Windows 10 Tip: Configure Windows Update for Business using Group Policy
In today’s Ask the Admin, I’ll show you how to configure Windows Update for Business in the Windows 10 November update (build 1511).
Along with the visual and performance improvements in the Windows 10 November update are features designed to encourage businesses to adopt Microsoft’s new operating system. While still a work in progress, as is the rest of Windows 10, Windows Update for Business is a set of options that give businesses more control over when updates are installed.
Before the latest update, Windows 10 (build 10240) Professional and Enterprise edition owners could defer non-security updates for a few months using the Defer upgrades checkbox under Advanced options in the Windows Update section of the Settings app, or using Group Policy. Now a new Group Policy setting has been added to give businesses more flexibility.
While none of this is much of problem for organizations that use System Center Configuration Manager (SCCM) or Windows Server Update Services (WSUS) for distributing updates, smaller businesses that connect directory to Microsoft’s update servers need more control over updates.
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Windows Update for Business isn’t a product, but set of controls built-in to Windows 10. Additionally, there are three branches to which devices can be subscribed:
- Current Branch (CB)
- Current Branch for Business (CBB)
- Long Term Servicing Branch
If you don’t make any changes to your Windows 10 device, you are by default subscribed to the Current Branch. If you check the Defer upgrades box in Windows Update settings, you are then part of the Current Branch for Business. It’s important to note that none of the branches prevent critical security updates from installing, they are only designed to stop updates that include fixes and new functionality.
Configure Windows Update for Business using Group Policy
Before you get started, if you’re not familiar with Group Policy, take a look at How to Create and Link a Group Policy Object in Active Directory on the Petri IT Knowledgebase for a primer on working with Active Directory Group Policy Objects (GPOs). If you don’t have Active Directory but do have Windows 10 Professional or Enterprise editions, you can set the Windows Update configuration in local policy, which can be accessed using the Microsoft Management Console (MMC):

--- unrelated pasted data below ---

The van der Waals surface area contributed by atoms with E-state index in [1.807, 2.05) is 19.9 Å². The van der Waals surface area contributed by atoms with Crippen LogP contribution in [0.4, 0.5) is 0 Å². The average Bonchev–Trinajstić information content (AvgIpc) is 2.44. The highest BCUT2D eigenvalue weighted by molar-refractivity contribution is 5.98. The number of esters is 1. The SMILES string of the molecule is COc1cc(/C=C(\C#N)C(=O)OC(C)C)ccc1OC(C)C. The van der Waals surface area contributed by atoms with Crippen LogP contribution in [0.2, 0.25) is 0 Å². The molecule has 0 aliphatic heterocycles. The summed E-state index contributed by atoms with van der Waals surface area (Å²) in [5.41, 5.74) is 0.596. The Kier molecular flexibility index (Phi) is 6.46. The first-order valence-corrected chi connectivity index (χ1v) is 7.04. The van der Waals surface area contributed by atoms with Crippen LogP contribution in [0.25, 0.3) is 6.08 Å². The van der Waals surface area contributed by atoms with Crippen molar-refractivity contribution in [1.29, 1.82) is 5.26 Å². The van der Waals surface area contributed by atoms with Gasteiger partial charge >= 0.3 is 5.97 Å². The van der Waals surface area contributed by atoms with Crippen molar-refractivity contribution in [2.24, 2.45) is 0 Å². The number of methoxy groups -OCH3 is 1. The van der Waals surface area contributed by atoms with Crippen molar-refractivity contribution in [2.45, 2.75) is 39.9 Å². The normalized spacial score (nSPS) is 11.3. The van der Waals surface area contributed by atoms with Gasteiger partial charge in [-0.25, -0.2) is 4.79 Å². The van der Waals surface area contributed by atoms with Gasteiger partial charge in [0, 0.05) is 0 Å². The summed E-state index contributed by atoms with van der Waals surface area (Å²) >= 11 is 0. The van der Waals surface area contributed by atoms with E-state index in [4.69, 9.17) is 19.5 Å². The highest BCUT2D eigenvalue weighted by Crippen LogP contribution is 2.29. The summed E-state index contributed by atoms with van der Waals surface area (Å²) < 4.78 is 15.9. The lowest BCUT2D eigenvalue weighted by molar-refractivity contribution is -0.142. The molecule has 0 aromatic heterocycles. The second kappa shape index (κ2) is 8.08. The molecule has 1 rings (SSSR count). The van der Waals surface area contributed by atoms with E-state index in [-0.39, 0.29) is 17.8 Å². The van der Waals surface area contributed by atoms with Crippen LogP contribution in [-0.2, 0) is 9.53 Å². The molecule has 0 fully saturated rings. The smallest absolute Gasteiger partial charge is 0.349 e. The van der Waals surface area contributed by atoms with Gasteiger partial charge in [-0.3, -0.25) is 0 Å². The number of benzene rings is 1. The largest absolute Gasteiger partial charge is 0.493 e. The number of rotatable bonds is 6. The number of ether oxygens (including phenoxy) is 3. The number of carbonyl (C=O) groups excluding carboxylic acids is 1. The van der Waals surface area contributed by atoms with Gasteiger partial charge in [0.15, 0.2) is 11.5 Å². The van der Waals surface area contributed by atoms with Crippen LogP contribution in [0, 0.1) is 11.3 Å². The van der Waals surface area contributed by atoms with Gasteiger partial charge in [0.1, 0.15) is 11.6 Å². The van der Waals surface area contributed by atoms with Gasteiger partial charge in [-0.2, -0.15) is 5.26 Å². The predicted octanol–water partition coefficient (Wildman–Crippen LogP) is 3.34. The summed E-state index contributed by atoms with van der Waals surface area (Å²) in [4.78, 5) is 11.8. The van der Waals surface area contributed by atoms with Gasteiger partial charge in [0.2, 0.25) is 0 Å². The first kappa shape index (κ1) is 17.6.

- Log in to Windows 10.
- Type mmc into the search bar, right click mmc in the results and select Run as administrator from the menu.
- Enter a local administrator account name and password, or give consent to elevate privileges, if prompted.
- In the console window, click CTRL+M to add a snap-in.
- In the Add or Remove Snap-ins window, select Group Policy Object Editor under Available snap-ins and then click Add.
- In the Select Group Policy Object dialog, leave Local Computer as the selected GPO and click Finish.
- Click OK in the Add or Remove Snap-ins window.
The GPO options for deferring upgrades and updates are as follows:
- Upgrades up to 8 months (monthly increments)
- Updates up to 4 weeks (weekly increments)
- Pause Upgrades and Updates until the next release
If the GPO is enabled but both the Defer Upgrades and Defer Updates settings are set to 0, computers within scope will be part of the Current Branch for Business.
- In the Group Policy Object Editor, expand Computer Configuration > Administrative Templates > Windows Components > Windows Update in the left of the console.
- In the right pane, double click Defer Upgrades and Updates.
- In the Defer Upgrades and Updates dialog box, change the GPO status to Enabled.
- Set the number of months by which to delay upgrades.
- Set the number of weeks by which to delay updates.
- Click OK.
The new Windows Update settings will be deployed to computers that fall in scope of the GPO or local policy object when Group Policy is refreshed.